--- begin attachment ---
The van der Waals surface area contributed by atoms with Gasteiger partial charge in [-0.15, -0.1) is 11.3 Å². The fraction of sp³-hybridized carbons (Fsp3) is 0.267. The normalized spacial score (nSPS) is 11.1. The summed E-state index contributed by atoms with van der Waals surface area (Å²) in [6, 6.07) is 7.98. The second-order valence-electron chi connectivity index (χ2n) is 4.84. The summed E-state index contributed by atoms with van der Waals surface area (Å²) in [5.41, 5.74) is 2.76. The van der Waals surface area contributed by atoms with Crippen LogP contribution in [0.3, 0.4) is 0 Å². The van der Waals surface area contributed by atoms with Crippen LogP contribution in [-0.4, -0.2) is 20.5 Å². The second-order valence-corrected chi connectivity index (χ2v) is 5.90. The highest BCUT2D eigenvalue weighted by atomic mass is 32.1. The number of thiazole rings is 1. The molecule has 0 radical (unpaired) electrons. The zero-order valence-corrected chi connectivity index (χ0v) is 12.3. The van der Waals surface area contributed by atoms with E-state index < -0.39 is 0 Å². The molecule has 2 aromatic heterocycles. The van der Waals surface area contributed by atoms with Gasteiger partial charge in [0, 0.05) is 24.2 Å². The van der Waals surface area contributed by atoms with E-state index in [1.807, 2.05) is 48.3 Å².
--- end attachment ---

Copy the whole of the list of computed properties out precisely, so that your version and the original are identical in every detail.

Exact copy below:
The van der Waals surface area contributed by atoms with Gasteiger partial charge in [-0.15, -0.1) is 11.3 Å². The fraction of sp³-hybridized carbons (Fsp3) is 0.267. The normalized spacial score (nSPS) is 11.1. The summed E-state index contributed by atoms with van der Waals surface area (Å²) in [6, 6.07) is 7.98. The second-order valence-electron chi connectivity index (χ2n) is 4.84. The summed E-state index contributed by atoms with van der Waals surface area (Å²) in [5.41, 5.74) is 2.76. The van der Waals surface area contributed by atoms with Crippen LogP contribution in [0.3, 0.4) is 0 Å². The van der Waals surface area contributed by atoms with Crippen LogP contribution in [-0.4, -0.2) is 20.5 Å². The second-order valence-corrected chi connectivity index (χ2v) is 5.90. The highest BCUT2D eigenvalue weighted by atomic mass is 32.1. The number of thiazole rings is 1. The molecule has 0 radical (unpaired) electrons. The zero-order valence-corrected chi connectivity index (χ0v) is 12.3. The van der Waals surface area contributed by atoms with E-state index < -0.39 is 0 Å². The molecule has 2 aromatic heterocycles. The van der Waals surface area contributed by atoms with Gasteiger partial charge in [0, 0.05) is 24.2 Å². The van der Waals surface area contributed by atoms with E-state index in [1.807, 2.05) is 48.3 Å².